Generally, you shouldn’t have a problem, and with the right knowledge and skill, should find this a fairly quick and cost-effective project with the average price per square foot being about $1.50.

Painting over the popcorn ceiling

Painting is the path of least resistance when it comes to giving your dreary, old ceiling a bit of new life. It won’t get rid of the textured look, but it will make the room a bit brighter. Plus, you won’t have to worry about the popcorn ceiling crumbling if it gets scratched or dinged.

The best way to evenly and quickly coat a popcorn ceiling with paint is to use an airless sprayer. You will need to use more paint overall to do this to account for over-spray, which is also why you’ll need to tarp everything in the room to oblivion. But, you eliminate the risk of peeling off the popcorn ceiling.

Before you start painting, thoroughly and carefully dust the ceiling to remove the cobwebs that popcorn ceiling tend to collect.

If you do use rollers to paint, pick one that is 3/4 inch rap roller with the handle screwed into an extension pole. You’ll need to do at least two coats, and be sure not to roll back and forth. Paint in one direction only or else you risk peeling off the textured ceiling. Allow the paint to dry before you start the second coat, and this time work your roller perpendicularly to the first coat.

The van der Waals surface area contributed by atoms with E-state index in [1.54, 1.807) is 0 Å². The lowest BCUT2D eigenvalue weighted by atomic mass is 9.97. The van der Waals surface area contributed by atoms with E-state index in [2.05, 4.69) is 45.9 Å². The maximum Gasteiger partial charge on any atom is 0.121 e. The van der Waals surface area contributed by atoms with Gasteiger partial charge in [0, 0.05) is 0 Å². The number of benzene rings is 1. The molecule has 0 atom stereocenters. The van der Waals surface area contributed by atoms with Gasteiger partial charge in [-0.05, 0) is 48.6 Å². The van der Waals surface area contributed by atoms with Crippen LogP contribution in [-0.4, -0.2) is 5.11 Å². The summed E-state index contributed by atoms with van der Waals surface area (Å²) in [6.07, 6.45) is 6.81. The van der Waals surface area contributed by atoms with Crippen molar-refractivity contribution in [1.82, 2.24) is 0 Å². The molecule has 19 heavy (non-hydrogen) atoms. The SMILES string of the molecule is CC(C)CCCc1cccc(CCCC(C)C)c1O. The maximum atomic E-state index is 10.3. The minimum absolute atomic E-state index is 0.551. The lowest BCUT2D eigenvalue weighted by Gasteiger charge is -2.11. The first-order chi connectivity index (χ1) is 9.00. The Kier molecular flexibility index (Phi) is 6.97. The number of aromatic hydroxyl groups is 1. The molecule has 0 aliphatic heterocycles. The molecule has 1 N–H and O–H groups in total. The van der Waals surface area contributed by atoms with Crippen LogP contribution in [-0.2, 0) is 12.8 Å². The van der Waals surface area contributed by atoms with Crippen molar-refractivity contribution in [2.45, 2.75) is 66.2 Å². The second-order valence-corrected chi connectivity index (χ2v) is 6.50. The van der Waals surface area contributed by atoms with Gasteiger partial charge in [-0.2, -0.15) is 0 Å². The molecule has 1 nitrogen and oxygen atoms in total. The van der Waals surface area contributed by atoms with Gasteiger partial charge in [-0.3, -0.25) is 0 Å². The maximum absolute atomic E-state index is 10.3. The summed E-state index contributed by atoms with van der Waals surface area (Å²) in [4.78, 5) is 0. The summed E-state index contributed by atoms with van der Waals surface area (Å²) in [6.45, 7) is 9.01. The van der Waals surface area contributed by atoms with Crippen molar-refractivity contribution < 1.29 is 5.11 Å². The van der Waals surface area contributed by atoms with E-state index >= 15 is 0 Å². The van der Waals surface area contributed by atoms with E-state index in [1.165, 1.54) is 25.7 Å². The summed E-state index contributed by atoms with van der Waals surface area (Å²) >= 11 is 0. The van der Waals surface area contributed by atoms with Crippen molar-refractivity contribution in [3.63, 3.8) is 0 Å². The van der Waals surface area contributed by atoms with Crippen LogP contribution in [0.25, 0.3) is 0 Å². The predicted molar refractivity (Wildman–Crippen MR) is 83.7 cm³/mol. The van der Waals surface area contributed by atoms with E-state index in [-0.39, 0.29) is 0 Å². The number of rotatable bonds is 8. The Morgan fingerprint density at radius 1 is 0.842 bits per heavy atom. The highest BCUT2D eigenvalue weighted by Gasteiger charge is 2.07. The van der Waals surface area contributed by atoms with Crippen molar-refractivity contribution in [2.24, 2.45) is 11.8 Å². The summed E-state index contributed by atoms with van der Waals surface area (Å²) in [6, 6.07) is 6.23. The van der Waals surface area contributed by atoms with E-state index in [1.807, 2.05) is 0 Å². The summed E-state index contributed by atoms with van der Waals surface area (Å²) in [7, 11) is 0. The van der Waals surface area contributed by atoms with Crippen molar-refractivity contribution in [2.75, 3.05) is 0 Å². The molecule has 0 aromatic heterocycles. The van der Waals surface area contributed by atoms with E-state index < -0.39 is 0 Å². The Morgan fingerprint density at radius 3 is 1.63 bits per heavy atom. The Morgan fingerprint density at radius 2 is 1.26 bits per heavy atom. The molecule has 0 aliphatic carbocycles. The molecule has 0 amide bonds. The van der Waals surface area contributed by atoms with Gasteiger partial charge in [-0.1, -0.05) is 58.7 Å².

Be prepared to use plenty of paint

Popcorn ceiling is a thirsty material, so do not be surprised if you need to do more than two coats. Also, if there are discolored patched, you’ll need to prime those areas before you paint.

Keep in mind that a gallon of paint covers 400 square feet. It’s a good idea to measure and plan ahead generously with the amount of paint you need. You won’t want to run out to the hardware store once you’re halfway through and covered in paint with the messy project. Expect to shell out $150-$300 to paint an average size room.

If DIY textured ceiling removal isn’t for you

So, for all of you who think that cottage cheese belongs on your plate and not on your ceilings, don’t despair. You’re not stuck with it.

It is a lot of work, though. And, not just in manpower, but also skill. If you don’t want to suffer the mess, labor, and possible danger, it’s best to hire a contractor who is familiar with asbestos removal.

Let help you find the pros you need for your room renovation needs. Get your free quote today when you click on the link below.


The avatar of Rachel Polant

Rachel Polant

Apr 18